What the heck is wrong with a school that has a mix of kids - all socio-economic backgrounds, races, cultures, religions and academic ability? Why don't all the schools share in teaching the kids who may be in a minority or have fewer resources? I appreciate that it puts a burden on the school - more ESOL teachers, special classes- so why not share that effort?

Why this need to create lily white, wealthy bubbles to isolate our kids from anyone who is different? The implication of course is that these kids are somehow not as good as other kids, as valuable as students, deserve a lesser education and fewer resources. It is racism in disguise, the white flight of 2011. Maybe it is "class-ism" as much as racism, amount of money in your pocket or home value matter most. We would not even be facing the current problem of balancing our schools and the needs of some kids if we had created an equitable and reasonable map for our schools to begin with - but fear and racism prevented that from happening years ago.

But, Laurie, I will hear, you are being idealistic, those kids drive down our test scores and our home values and there is less parental involvement. Psst - your home value is already in the tank and this wouldn't make an impact if the resources and needs were addressed in multiple schools - but some parents will not let that happen. The biggest losers in this entire battle are the kids. All of them - including the ones in those lily white, resourced, wealthy schools. Why? Because life and the world are not white and wealthy. What happens when those kids go to college and/or get in the working world? The bubble will burst- big time. We live in a global economy and a diverse country.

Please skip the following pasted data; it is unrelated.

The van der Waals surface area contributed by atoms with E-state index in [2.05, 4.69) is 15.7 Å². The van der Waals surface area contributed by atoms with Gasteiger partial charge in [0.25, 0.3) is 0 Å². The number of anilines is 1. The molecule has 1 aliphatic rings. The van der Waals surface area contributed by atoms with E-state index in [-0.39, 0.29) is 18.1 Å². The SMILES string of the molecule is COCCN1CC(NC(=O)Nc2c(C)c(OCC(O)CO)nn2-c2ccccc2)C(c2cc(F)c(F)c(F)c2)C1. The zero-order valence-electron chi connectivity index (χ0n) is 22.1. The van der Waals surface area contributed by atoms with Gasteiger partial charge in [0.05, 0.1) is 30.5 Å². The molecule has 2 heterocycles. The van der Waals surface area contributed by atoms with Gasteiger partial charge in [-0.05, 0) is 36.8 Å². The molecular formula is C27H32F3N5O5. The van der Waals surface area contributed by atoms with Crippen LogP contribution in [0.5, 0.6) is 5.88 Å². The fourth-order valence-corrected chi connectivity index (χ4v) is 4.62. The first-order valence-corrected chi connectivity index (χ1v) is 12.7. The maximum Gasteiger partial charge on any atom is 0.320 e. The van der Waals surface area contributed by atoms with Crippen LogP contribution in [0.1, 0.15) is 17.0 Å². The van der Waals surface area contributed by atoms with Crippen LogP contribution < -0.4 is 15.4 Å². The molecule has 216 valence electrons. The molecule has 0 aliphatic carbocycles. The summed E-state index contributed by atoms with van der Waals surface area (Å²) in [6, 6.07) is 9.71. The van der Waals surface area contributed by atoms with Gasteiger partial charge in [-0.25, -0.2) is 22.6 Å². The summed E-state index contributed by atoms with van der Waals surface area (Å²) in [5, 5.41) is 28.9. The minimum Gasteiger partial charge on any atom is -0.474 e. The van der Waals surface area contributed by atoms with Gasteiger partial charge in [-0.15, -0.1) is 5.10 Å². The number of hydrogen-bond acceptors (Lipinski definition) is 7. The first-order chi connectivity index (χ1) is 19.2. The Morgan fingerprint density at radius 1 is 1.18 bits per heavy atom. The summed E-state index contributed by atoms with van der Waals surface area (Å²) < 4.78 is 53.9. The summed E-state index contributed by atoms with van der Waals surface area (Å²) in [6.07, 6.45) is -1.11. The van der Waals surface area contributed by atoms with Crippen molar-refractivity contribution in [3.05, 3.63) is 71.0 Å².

One of the most important purposes of school is to prepare kids for life. It is more important than test scores. Learning to get along with, share a table with and working with kids who are unlike you - richer or poorer, of different religions, races, cultures and ability. The ability to do that will help you succeed in life. One of the purposes of all of those group projects is so that our kids learn how to work as a team and that everyone will have different things to contribute (just like real life work projects.) Sheltering our kids from reality prevents that from happening. School as a microcosm of our world is a very good thing. So why wouldn't the parents be fighting for diversity in the student body not against it? It is actually good for their kids and their school experience.

I, for one, hope that we are not redistricted out of our diverse schools. I love the fact that my Asian daughters have friends and classmates who are white, Asian, hispanic, black, Christian, Jewish and Muslim.

This will be an interesting process...wonder what our kids will learn from watching.